"The Deep Space Food Challenge" is a collaboration between U.S. and Canadian agencies which could make missions Mars possible.

By Jelisa Castrodale
February 03, 2021
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After almost a year of pandemic-related isolation and the related upheavals in our personal and professional lives, it seems like we've all had plenty of time to think about… a little of everything. In between thoughts like "What do I do when I've watched my entire Netflix queue?" and "When will I want to touch the elevator buttons again?" NASA seems to be hoping that someone out there has also considered how to best feed astronauts when they're on lengthy space missions. 

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Tomatoes grow in an LED-lighted box, similar to what astronauts use to grow lettuce on the International Space Station, at at Fairchild Tropical Botanic Garden in Miami on April 25, 2018.
| Credit: KERRY SHERIDAN / Contributor/Getty Images

NASA, the Canadian Space Agency (CSA) and the Privy Council Office (PCO) have recently collaborated on "The Deep Space Food Challenge," a competition that the agencies hope will provide "novel and game-changing food technologies or systems that require minimal inputs and maximize safe, nutritious, and palatable food outputs for long-duration space missions." (Basically, they're looking for easy-to-prep space food that hasn't been freeze dried, and isn't served in a little foil pouch.) 

"NASA has knowledge and capabilities in this area, but we know that technologies and ideas exist outside of the agency," Grace Douglas, NASA's  lead scientist for advanced food technology at Johnson Space Center, told UPI. "Raising awareness will help us reach people in a variety of disciplines that may hold the key to developing these new technologies."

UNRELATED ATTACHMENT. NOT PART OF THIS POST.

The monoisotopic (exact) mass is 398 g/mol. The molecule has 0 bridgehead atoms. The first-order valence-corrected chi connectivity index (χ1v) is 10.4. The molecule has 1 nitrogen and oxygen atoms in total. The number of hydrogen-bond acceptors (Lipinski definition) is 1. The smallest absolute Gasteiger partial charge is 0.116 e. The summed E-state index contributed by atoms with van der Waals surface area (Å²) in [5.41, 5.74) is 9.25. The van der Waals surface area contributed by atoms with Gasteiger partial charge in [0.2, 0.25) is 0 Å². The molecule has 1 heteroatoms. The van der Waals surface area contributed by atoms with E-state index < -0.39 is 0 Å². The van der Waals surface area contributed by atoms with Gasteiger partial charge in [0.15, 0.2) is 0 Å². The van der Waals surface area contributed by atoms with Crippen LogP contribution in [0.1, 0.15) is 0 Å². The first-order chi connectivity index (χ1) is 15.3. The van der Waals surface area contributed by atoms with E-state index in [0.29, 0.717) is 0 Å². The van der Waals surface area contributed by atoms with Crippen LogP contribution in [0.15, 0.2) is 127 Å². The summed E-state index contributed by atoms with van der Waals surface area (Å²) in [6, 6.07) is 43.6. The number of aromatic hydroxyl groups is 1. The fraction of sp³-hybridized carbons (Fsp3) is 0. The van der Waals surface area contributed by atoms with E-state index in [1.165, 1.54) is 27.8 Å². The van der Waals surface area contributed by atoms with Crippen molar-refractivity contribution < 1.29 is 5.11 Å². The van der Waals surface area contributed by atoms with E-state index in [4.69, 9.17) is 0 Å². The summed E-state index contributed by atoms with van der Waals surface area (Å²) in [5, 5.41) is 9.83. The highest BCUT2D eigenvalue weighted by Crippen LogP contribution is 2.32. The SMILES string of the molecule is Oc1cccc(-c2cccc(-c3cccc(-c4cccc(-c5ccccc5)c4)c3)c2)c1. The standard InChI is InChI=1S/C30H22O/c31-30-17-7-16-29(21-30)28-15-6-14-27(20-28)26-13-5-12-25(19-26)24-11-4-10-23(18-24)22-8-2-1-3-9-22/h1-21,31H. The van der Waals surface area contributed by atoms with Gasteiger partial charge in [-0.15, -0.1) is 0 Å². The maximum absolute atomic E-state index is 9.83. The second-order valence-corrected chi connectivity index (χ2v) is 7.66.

Douglas has researched and written about the challenges that astronauts can face, which range from "food boredom" to the inability to have enough hot water to rehydrate shelf-stable meals during lengthy missions. Although resupply vehicles have been able to deliver fresh fruits and vegetables to the International Space Station—items the crew says provide "profound psychological benefits"—that won't be possible if and when NASA sends a crew to Mars. 

So that's where the Deep Space Food Challenge comes in. NASA is trying to find a viable food production technology that will work in the tight confines of "the spacecraft environment," which won't contribute to the vehicle's weight limit or produce excessive waste, and also tastes good enough that astronauts may actually enjoy eating it every single day. (On the Challenge website, NASA says that it's specifically looking for a method of food production that can feed a crew of four astronauts during a three-year round trip mission, and it wants the technology to work on Earth too, providing a viable option in habitable-but-food insecure areas, and in "remote and harsh environments.") 

Anyone who is interested in putting a team together to develop some Deep Space food needs to register on the Challenge website by May 28, and Phase 1 concepts must be submitted by July 30. NASA is also awarding $25,000 to as many as 20 of its top-scoring teams, and those groups will get an invite to continue developing their ideas in Phase 2. 

If you have any thoughts, let NASA know—and do it before you scroll through the Netflix menu again. You know nothing's going to happen after that.